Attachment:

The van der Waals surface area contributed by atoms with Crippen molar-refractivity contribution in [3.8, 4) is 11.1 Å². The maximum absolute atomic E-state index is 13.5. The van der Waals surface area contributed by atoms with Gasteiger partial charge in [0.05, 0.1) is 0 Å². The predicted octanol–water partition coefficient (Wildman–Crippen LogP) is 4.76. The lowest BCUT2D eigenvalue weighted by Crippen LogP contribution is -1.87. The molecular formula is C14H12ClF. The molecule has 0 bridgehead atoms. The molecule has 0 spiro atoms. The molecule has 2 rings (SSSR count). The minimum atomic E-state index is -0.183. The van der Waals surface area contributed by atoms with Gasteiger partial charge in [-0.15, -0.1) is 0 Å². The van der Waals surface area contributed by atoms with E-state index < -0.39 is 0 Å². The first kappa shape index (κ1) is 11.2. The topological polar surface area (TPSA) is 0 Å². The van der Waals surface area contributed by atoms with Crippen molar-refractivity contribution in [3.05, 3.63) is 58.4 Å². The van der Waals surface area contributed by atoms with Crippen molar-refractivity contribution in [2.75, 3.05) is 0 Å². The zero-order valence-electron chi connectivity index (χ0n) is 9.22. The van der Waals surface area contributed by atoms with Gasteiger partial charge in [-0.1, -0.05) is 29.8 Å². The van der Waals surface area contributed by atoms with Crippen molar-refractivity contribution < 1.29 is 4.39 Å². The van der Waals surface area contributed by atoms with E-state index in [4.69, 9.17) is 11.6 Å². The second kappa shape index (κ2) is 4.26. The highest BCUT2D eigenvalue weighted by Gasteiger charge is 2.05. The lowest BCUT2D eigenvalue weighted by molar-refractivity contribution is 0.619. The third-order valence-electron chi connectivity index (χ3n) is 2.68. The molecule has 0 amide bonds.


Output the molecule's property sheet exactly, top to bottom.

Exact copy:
The van der Waals surface area contributed by atoms with Crippen molar-refractivity contribution in [3.8, 4) is 11.1 Å². The maximum absolute atomic E-state index is 13.5. The van der Waals surface area contributed by atoms with Gasteiger partial charge in [0.05, 0.1) is 0 Å². The predicted octanol–water partition coefficient (Wildman–Crippen LogP) is 4.76. The lowest BCUT2D eigenvalue weighted by Crippen LogP contribution is -1.87. The molecular formula is C14H12ClF. The molecule has 0 bridgehead atoms. The molecule has 0 spiro atoms. The molecule has 2 rings (SSSR count). The minimum atomic E-state index is -0.183. The van der Waals surface area contributed by atoms with Gasteiger partial charge in [-0.15, -0.1) is 0 Å². The van der Waals surface area contributed by atoms with E-state index < -0.39 is 0 Å². The first kappa shape index (κ1) is 11.2. The topological polar surface area (TPSA) is 0 Å². The van der Waals surface area contributed by atoms with Crippen molar-refractivity contribution in [3.05, 3.63) is 58.4 Å². The van der Waals surface area contributed by atoms with Crippen molar-refractivity contribution in [2.75, 3.05) is 0 Å². The zero-order valence-electron chi connectivity index (χ0n) is 9.22. The van der Waals surface area contributed by atoms with Gasteiger partial charge in [-0.1, -0.05) is 29.8 Å². The van der Waals surface area contributed by atoms with Crippen molar-refractivity contribution < 1.29 is 4.39 Å². The van der Waals surface area contributed by atoms with E-state index in [4.69, 9.17) is 11.6 Å². The second kappa shape index (κ2) is 4.26. The highest BCUT2D eigenvalue weighted by Gasteiger charge is 2.05. The lowest BCUT2D eigenvalue weighted by molar-refractivity contribution is 0.619. The third-order valence-electron chi connectivity index (χ3n) is 2.68. The molecule has 0 amide bonds.